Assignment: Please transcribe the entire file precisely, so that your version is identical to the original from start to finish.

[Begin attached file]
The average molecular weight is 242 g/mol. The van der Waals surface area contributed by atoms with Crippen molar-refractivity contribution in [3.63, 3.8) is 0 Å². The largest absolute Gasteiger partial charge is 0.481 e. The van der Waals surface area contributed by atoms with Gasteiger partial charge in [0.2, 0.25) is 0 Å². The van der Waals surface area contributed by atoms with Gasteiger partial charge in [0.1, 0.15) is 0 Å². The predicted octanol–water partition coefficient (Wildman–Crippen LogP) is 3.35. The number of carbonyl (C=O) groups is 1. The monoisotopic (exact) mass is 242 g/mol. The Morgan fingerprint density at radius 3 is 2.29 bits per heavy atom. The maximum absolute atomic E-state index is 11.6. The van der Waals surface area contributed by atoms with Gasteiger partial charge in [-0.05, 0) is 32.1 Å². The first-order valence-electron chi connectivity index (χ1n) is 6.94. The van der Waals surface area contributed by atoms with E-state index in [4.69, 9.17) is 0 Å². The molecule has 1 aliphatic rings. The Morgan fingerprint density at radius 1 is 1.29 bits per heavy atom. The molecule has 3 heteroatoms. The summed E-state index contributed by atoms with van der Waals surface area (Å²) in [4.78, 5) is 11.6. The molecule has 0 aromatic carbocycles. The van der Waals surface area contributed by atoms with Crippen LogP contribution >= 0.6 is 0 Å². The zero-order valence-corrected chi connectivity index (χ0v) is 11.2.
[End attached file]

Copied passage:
The average molecular weight is 242 g/mol. The van der Waals surface area contributed by atoms with Crippen molar-refractivity contribution in [3.63, 3.8) is 0 Å². The largest absolute Gasteiger partial charge is 0.481 e. The van der Waals surface area contributed by atoms with Gasteiger partial charge in [0.2, 0.25) is 0 Å². The van der Waals surface area contributed by atoms with Gasteiger partial charge in [0.1, 0.15) is 0 Å². The predicted octanol–water partition coefficient (Wildman–Crippen LogP) is 3.35. The number of carbonyl (C=O) groups is 1. The monoisotopic (exact) mass is 242 g/mol. The Morgan fingerprint density at radius 3 is 2.29 bits per heavy atom. The maximum absolute atomic E-state index is 11.6. The van der Waals surface area contributed by atoms with Gasteiger partial charge in [-0.05, 0) is 32.1 Å². The first-order valence-electron chi connectivity index (χ1n) is 6.94. The van der Waals surface area contributed by atoms with E-state index in [4.69, 9.17) is 0 Å². The molecule has 1 aliphatic rings. The Morgan fingerprint density at radius 1 is 1.29 bits per heavy atom. The molecule has 3 heteroatoms. The summed E-state index contributed by atoms with van der Waals surface area (Å²) in [4.78, 5) is 11.6. The molecule has 0 aromatic carbocycles. The van der Waals surface area contributed by atoms with Crippen LogP contribution >= 0.6 is 0 Å². The zero-order valence-corrected chi connectivity index (χ0v) is 11.2.